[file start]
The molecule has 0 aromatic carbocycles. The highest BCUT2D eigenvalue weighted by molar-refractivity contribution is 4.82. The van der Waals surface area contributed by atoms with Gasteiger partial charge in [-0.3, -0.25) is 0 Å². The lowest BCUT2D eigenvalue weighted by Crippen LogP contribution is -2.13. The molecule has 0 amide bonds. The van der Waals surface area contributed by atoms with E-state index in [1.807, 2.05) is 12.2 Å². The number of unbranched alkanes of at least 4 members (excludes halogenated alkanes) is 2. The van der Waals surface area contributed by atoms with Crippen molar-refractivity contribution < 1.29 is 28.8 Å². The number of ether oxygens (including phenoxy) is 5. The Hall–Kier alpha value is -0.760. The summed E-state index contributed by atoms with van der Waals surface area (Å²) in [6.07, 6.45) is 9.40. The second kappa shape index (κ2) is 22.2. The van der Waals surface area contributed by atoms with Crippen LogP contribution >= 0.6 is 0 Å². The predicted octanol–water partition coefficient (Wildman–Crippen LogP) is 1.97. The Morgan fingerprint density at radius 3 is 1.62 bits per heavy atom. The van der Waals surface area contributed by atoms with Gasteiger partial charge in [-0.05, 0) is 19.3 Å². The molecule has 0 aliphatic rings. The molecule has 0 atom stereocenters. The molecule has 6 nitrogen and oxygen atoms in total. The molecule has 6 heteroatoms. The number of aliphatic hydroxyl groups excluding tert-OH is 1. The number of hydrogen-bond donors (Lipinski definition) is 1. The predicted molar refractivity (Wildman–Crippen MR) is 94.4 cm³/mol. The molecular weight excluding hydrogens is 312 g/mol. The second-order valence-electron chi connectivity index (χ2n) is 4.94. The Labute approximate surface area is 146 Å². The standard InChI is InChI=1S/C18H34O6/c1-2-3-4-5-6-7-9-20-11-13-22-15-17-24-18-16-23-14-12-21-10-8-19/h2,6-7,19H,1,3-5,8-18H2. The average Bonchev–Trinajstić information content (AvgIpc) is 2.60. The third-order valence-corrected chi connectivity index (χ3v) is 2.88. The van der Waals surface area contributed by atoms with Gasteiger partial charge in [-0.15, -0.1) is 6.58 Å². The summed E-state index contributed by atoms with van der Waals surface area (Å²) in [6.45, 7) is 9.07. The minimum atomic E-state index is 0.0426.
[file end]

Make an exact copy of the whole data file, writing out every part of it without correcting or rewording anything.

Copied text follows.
The molecule has 0 aromatic carbocycles. The highest BCUT2D eigenvalue weighted by molar-refractivity contribution is 4.82. The van der Waals surface area contributed by atoms with Gasteiger partial charge in [-0.3, -0.25) is 0 Å². The lowest BCUT2D eigenvalue weighted by Crippen LogP contribution is -2.13. The molecule has 0 amide bonds. The van der Waals surface area contributed by atoms with E-state index in [1.807, 2.05) is 12.2 Å². The number of unbranched alkanes of at least 4 members (excludes halogenated alkanes) is 2. The van der Waals surface area contributed by atoms with Crippen molar-refractivity contribution < 1.29 is 28.8 Å². The number of ether oxygens (including phenoxy) is 5. The Hall–Kier alpha value is -0.760. The summed E-state index contributed by atoms with van der Waals surface area (Å²) in [6.07, 6.45) is 9.40. The second kappa shape index (κ2) is 22.2. The van der Waals surface area contributed by atoms with Crippen LogP contribution >= 0.6 is 0 Å². The predicted octanol–water partition coefficient (Wildman–Crippen LogP) is 1.97. The Morgan fingerprint density at radius 3 is 1.62 bits per heavy atom. The van der Waals surface area contributed by atoms with Gasteiger partial charge in [-0.05, 0) is 19.3 Å². The molecule has 0 aliphatic rings. The molecule has 0 atom stereocenters. The molecule has 6 nitrogen and oxygen atoms in total. The molecule has 6 heteroatoms. The number of aliphatic hydroxyl groups excluding tert-OH is 1. The number of hydrogen-bond donors (Lipinski definition) is 1. The predicted molar refractivity (Wildman–Crippen MR) is 94.4 cm³/mol. The molecular weight excluding hydrogens is 312 g/mol. The second-order valence-electron chi connectivity index (χ2n) is 4.94. The Labute approximate surface area is 146 Å². The standard InChI is InChI=1S/C18H34O6/c1-2-3-4-5-6-7-9-20-11-13-22-15-17-24-18-16-23-14-12-21-10-8-19/h2,6-7,19H,1,3-5,8-18H2. The average Bonchev–Trinajstić information content (AvgIpc) is 2.60. The third-order valence-corrected chi connectivity index (χ3v) is 2.88. The van der Waals surface area contributed by atoms with Gasteiger partial charge in [-0.15, -0.1) is 6.58 Å². The summed E-state index contributed by atoms with van der Waals surface area (Å²) in [6.45, 7) is 9.07. The minimum atomic E-state index is 0.0426.